Mulled over this trigger word a bit as there were so many choices. I decided that I would share one of my favourite photos of my Mum, Hazel Edith Biggs (nee Chisholm). Before she married she worked in a cakeshop and it is here that my memory lets me down so I hope my siblings can remind me. I think the shop was in Beverly Hills and she managed the shop front and sales assistants. Mum is the one in the middle marked with a small x. She remained a life long friend with the owner who I think was called Sid Ward. Anyway here is the photo … I can almost smell the cream buns!
After writing about my grandmother’s brother with the trigger word of ” sister”, it seemed appropriate to look at her only sister Ethel Edith Chisholm.
My mother remembered that the two sisters did not get on and she recalled having no contact with her aunt after they left Brisbane to live in Sydney. Once again I turned to the “Chisholm Cameos” written by Audrey Barney to find some clues to her life.
To read more about her click here
With the trigger word of ” brother”, it reminded me of my grandmother’s “missing” brother. I think it most likely that the connection was severed when her brother became a Baptist minister.
My grandmother, Hazel Annie Chisholm, had separated from her husband after less than two years of marriage. She began a relationship with a Catholic who was the love of her life and my grandfather. When she sent her daughter to the local Catholic school I imagine that this would have been the final straw for Albert who had wholeheartedly become a Baptist. This would have meant strong opposition to divorce and the holding of anti-catholic/papist sentiments.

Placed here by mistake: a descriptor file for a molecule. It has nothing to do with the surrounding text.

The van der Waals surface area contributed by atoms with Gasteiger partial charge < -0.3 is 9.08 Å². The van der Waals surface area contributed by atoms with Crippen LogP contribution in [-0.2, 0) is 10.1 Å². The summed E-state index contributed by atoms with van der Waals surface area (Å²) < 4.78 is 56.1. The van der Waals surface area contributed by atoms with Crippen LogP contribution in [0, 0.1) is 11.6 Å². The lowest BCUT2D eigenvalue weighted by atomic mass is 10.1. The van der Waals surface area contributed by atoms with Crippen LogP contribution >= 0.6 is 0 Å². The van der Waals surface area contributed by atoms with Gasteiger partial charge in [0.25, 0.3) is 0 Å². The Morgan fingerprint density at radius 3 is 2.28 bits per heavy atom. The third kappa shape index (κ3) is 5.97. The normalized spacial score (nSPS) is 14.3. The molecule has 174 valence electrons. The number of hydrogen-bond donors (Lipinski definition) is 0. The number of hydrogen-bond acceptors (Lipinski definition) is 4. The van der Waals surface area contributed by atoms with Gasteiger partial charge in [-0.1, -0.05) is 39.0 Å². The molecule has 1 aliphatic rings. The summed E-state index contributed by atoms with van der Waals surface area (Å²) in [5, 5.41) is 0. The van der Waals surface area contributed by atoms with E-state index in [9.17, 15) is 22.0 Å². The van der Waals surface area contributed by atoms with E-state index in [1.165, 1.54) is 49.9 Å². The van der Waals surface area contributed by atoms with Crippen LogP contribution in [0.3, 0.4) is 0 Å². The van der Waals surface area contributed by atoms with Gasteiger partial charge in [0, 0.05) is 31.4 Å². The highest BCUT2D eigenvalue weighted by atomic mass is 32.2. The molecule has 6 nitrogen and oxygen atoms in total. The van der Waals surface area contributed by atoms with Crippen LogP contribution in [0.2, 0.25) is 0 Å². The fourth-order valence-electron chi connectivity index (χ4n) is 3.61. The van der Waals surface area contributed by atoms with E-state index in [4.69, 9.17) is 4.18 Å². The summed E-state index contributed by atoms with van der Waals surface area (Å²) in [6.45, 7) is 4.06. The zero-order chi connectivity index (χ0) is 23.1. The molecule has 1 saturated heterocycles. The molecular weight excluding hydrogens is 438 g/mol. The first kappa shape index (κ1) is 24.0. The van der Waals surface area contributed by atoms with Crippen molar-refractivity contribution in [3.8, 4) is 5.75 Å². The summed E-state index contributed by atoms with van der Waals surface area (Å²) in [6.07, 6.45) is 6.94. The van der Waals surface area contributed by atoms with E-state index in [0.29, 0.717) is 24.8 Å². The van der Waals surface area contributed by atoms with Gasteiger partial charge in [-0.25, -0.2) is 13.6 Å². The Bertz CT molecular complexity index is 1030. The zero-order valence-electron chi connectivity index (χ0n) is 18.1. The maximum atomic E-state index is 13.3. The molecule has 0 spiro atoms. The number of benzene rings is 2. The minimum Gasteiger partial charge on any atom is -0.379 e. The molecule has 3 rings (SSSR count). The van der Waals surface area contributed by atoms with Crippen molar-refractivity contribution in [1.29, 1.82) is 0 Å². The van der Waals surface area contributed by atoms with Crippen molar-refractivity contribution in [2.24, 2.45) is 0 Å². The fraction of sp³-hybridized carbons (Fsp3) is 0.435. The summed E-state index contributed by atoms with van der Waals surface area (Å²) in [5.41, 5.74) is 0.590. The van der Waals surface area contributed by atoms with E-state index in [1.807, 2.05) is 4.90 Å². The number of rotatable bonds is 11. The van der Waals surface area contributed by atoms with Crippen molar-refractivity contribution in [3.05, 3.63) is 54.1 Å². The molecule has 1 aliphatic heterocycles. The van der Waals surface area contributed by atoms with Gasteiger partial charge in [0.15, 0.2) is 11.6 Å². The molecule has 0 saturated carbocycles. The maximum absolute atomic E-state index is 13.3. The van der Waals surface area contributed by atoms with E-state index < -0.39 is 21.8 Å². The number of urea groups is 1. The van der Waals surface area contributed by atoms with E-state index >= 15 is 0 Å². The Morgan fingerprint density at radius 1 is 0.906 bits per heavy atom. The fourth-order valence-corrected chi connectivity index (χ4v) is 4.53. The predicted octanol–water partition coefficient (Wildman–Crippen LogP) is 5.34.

Thanks to his granddaughter, Robyn Rayner and the Chisholm family researcher, Audrey Barney, it is now possible to share his story. To read more about him click here
As I go through the family tree and look at all the members of my family that fought in conflicts around the world I feel so sad for all those young men whose lives were lost or their futures irreparably damaged by war. Another family member who I have not mentioned is from my mother’s Chisholm side of the family. Robert Stanley Chisholm was one of my New Zealand first cousins and like my Uncle Roy, he joined the RAF during the Second World War and lost his life flying in a bombing raid over Europe. You can read more about him by clicking here.
The one brick wall that causes me the most grief is for my 4 x great grandfather Hugh Chisholm. Even my Chisholm family history mentor and cousin Audrey from New Zealand haven’t been able to help me crack where he was born. I know from my DNA and the link is in Scotland but I can’t seem to shift him from England when he married in Yorkshire in 1795. He was a miner so I am now checking all records that I can find with the name Chisholm or similar who had an occupation as a miner as it was a job that was almost automatically taken up by the children. Fingers crossed something comes to light